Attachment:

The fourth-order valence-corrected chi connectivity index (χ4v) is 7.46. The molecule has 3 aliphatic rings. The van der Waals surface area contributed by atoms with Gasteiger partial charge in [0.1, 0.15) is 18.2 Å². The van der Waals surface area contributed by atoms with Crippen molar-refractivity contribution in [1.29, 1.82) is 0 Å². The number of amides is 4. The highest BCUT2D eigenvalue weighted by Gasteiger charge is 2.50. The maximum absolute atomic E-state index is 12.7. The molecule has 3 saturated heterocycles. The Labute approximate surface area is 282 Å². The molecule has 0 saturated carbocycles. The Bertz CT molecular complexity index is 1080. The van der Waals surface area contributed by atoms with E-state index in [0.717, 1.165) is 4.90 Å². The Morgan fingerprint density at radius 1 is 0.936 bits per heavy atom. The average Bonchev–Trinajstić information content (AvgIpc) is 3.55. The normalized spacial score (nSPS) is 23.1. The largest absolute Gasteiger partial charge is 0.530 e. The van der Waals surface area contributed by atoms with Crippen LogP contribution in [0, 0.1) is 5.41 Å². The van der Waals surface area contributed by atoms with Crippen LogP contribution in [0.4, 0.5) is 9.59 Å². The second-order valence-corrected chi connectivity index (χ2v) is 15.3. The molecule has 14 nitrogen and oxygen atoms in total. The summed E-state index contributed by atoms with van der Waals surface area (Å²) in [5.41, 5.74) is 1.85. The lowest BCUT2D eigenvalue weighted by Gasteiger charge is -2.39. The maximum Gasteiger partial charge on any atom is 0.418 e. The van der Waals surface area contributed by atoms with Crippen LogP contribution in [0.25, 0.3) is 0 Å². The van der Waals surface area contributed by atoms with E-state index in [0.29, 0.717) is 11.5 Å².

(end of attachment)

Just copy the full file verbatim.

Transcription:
The fourth-order valence-corrected chi connectivity index (χ4v) is 7.46. The molecule has 3 aliphatic rings. The van der Waals surface area contributed by atoms with Gasteiger partial charge in [0.1, 0.15) is 18.2 Å². The van der Waals surface area contributed by atoms with Crippen molar-refractivity contribution in [1.29, 1.82) is 0 Å². The number of amides is 4. The highest BCUT2D eigenvalue weighted by Gasteiger charge is 2.50. The maximum absolute atomic E-state index is 12.7. The molecule has 3 saturated heterocycles. The Labute approximate surface area is 282 Å². The molecule has 0 saturated carbocycles. The Bertz CT molecular complexity index is 1080. The van der Waals surface area contributed by atoms with E-state index in [0.717, 1.165) is 4.90 Å². The Morgan fingerprint density at radius 1 is 0.936 bits per heavy atom. The average Bonchev–Trinajstić information content (AvgIpc) is 3.55. The normalized spacial score (nSPS) is 23.1. The largest absolute Gasteiger partial charge is 0.530 e. The van der Waals surface area contributed by atoms with Crippen LogP contribution in [0, 0.1) is 5.41 Å². The van der Waals surface area contributed by atoms with Crippen LogP contribution in [0.4, 0.5) is 9.59 Å². The second-order valence-corrected chi connectivity index (χ2v) is 15.3. The molecule has 14 nitrogen and oxygen atoms in total. The summed E-state index contributed by atoms with van der Waals surface area (Å²) in [5.41, 5.74) is 1.85. The lowest BCUT2D eigenvalue weighted by Gasteiger charge is -2.39. The maximum Gasteiger partial charge on any atom is 0.418 e. The van der Waals surface area contributed by atoms with Crippen LogP contribution in [0.25, 0.3) is 0 Å². The van der Waals surface area contributed by atoms with E-state index in [0.29, 0.717) is 11.5 Å².